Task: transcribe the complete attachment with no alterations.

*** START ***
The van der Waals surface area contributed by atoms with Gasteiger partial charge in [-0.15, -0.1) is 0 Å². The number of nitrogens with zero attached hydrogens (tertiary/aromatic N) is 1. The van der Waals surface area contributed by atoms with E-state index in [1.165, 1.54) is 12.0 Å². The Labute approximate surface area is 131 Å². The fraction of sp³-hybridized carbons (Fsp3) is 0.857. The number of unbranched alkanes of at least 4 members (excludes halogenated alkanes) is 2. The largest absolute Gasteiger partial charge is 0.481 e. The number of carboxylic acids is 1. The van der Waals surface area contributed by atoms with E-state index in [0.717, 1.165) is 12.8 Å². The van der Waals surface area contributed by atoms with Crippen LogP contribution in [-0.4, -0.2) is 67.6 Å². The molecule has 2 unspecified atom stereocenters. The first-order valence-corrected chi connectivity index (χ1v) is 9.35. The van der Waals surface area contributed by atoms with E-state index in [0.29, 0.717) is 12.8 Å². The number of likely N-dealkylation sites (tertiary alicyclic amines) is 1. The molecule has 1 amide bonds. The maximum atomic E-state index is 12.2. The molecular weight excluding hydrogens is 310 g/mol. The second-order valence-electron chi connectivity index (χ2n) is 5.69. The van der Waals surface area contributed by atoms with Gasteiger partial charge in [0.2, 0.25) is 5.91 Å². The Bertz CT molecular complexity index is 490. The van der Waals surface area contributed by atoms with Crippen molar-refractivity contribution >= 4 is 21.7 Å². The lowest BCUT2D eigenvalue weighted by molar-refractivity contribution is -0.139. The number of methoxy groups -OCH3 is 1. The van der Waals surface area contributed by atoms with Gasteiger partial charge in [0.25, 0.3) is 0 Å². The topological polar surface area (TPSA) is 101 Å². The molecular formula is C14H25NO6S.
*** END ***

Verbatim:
The van der Waals surface area contributed by atoms with Gasteiger partial charge in [-0.15, -0.1) is 0 Å². The number of nitrogens with zero attached hydrogens (tertiary/aromatic N) is 1. The van der Waals surface area contributed by atoms with E-state index in [1.165, 1.54) is 12.0 Å². The Labute approximate surface area is 131 Å². The fraction of sp³-hybridized carbons (Fsp3) is 0.857. The number of unbranched alkanes of at least 4 members (excludes halogenated alkanes) is 2. The largest absolute Gasteiger partial charge is 0.481 e. The number of carboxylic acids is 1. The van der Waals surface area contributed by atoms with E-state index in [0.717, 1.165) is 12.8 Å². The van der Waals surface area contributed by atoms with Crippen LogP contribution in [-0.4, -0.2) is 67.6 Å². The molecule has 2 unspecified atom stereocenters. The first-order valence-corrected chi connectivity index (χ1v) is 9.35. The van der Waals surface area contributed by atoms with E-state index in [0.29, 0.717) is 12.8 Å². The number of likely N-dealkylation sites (tertiary alicyclic amines) is 1. The molecule has 1 amide bonds. The maximum atomic E-state index is 12.2. The molecular weight excluding hydrogens is 310 g/mol. The second-order valence-electron chi connectivity index (χ2n) is 5.69. The van der Waals surface area contributed by atoms with Gasteiger partial charge in [0.2, 0.25) is 5.91 Å². The Bertz CT molecular complexity index is 490. The van der Waals surface area contributed by atoms with Crippen molar-refractivity contribution >= 4 is 21.7 Å². The lowest BCUT2D eigenvalue weighted by molar-refractivity contribution is -0.139. The number of methoxy groups -OCH3 is 1. The van der Waals surface area contributed by atoms with Gasteiger partial charge in [0.25, 0.3) is 0 Å². The topological polar surface area (TPSA) is 101 Å². The molecular formula is C14H25NO6S.